When I first started Improvising, I took the phrase “Yes, and” very literally. My mind was blown by this new concept and I wanted to play with the idea of saying YES to everything I could.
And so… I went skiing. I really dislike skiing. Those darn chair lifts! As the chair lift wobbled and swayed in the cold and my kind friends distracted me from my fear by talking baseball and “Friends” trivia, the phrase “Say, Yes And” pierced through my head.
I thought, I really should say YES…when in my gut I knew I wanted to have said no.
This “Yes, And” experiment lasted a few more months. Until I realized a key distinction:
It’s more important to “Yes, And” your instincts than to say yes to everything.
Well-timed NO’s are strategic. They allow us to create space for more YES’s.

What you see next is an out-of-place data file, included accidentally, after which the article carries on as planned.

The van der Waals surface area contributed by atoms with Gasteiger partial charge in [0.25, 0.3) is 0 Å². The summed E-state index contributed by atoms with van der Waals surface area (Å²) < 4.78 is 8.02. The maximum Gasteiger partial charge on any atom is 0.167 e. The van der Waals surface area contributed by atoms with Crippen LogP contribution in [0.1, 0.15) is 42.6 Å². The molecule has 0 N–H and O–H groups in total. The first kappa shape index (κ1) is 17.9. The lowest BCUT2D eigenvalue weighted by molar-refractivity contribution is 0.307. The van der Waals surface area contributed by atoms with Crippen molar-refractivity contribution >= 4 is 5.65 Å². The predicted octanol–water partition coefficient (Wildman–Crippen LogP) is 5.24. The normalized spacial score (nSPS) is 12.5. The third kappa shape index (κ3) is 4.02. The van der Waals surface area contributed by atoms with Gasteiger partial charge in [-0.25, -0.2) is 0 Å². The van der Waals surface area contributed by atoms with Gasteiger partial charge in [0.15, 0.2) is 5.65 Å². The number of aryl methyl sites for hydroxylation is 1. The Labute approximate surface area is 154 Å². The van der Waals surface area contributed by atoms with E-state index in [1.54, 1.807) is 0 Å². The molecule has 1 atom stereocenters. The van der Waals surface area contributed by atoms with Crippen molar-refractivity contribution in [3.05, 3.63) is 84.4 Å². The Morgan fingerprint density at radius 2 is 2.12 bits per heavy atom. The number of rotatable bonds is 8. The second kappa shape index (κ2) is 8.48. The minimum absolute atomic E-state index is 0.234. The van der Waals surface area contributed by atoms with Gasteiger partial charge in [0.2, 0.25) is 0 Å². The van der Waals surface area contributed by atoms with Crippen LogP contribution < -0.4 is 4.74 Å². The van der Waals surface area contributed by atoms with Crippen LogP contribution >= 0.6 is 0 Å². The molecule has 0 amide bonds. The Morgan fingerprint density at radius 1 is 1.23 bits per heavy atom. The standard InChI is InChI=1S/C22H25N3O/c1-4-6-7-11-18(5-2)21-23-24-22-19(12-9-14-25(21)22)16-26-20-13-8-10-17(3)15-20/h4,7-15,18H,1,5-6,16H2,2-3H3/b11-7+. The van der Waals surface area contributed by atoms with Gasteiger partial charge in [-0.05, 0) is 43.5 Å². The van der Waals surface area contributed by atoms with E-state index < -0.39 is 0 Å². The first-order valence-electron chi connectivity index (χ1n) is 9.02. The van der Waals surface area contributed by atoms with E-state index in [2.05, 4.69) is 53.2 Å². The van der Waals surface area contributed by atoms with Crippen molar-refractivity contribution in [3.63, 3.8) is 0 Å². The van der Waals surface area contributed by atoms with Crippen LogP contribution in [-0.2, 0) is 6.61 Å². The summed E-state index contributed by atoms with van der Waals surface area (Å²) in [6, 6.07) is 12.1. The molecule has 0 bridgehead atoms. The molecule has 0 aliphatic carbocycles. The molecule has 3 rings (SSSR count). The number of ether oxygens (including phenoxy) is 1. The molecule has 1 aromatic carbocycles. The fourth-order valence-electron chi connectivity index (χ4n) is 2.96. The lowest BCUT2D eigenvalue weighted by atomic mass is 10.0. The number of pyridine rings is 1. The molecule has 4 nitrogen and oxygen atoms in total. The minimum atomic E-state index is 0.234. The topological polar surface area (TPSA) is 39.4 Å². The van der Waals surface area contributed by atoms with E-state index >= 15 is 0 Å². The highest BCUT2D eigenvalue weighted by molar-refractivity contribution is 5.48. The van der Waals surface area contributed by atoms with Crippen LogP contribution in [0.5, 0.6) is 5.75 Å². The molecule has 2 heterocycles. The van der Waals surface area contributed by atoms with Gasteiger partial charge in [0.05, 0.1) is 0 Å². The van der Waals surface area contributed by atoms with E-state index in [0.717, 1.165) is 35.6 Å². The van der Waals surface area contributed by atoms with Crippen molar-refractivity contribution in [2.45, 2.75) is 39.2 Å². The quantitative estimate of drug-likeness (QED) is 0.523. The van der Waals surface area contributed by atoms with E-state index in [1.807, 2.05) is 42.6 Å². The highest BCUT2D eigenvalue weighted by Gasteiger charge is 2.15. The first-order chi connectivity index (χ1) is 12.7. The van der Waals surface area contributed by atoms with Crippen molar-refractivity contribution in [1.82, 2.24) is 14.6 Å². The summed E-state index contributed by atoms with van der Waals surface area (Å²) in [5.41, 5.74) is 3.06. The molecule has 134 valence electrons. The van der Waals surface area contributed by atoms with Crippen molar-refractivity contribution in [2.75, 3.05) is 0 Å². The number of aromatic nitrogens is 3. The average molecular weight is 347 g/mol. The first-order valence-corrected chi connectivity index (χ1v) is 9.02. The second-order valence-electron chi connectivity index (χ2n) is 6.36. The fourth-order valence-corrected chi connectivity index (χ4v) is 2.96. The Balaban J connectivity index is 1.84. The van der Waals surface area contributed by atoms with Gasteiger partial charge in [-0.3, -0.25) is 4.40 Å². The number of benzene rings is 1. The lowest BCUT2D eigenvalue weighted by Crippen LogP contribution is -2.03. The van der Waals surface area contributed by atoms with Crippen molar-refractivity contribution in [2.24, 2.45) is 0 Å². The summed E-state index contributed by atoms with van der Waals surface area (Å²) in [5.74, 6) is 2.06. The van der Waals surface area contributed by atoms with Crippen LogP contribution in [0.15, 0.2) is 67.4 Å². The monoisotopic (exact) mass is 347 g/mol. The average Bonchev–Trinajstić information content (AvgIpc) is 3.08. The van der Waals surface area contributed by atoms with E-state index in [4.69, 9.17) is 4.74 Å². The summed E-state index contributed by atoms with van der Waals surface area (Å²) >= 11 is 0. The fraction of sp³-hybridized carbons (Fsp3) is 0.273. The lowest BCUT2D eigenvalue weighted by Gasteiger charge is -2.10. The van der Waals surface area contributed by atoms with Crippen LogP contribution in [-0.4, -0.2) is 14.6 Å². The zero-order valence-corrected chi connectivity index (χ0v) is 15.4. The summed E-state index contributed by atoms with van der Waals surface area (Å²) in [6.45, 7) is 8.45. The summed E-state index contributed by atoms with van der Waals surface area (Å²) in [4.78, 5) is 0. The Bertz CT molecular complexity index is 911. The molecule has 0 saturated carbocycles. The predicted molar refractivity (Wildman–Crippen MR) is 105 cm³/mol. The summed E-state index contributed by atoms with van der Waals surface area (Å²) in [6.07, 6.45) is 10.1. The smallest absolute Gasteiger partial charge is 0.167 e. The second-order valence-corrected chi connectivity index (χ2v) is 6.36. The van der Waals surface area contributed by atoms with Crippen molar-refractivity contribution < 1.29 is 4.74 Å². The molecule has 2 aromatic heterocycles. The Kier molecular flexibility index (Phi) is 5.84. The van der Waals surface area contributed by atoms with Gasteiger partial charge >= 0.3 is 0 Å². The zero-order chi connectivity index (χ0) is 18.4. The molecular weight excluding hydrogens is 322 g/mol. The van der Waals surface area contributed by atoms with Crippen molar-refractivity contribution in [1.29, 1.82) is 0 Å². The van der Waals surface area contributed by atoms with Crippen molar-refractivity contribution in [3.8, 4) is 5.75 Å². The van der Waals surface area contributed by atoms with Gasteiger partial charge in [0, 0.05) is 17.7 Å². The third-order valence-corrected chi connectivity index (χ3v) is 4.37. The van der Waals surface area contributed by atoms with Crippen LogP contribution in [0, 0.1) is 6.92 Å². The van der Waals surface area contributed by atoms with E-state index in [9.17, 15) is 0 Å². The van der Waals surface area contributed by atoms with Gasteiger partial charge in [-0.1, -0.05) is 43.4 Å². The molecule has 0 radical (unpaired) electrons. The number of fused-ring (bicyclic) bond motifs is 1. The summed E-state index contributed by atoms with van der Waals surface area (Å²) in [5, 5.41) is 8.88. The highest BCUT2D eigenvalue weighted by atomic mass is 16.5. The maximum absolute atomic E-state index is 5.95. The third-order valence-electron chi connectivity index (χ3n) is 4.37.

Improv helps us develop our instinctual muscle, so that we are attuned to what feels true for us and what doesn’t.
This attunement also helps us feel what’s true or not true for the characters we play on stage. We know what makes them tick.
Most of us work-out our NO muscle more often than our YES muscle. Usually there is a reason for it. Ask, where is the NO coming from? As long as the “NO” comes from a real, honest place we are still supporting our partner, ourselves, and the scene.
The key is to not feel like we have to say YES to everything our partner says or does on-stage, but to still find a way to accept it and build on it.
A tricky nuance perhaps. I’d argue that the key is balance — How does your “NO” keep moving the story forward? What about this offer can you still accept?
The more we Improvise (on stage and in real life) the more we may realize that “Yes, And’ing” is less about rules and more about intention and instinct.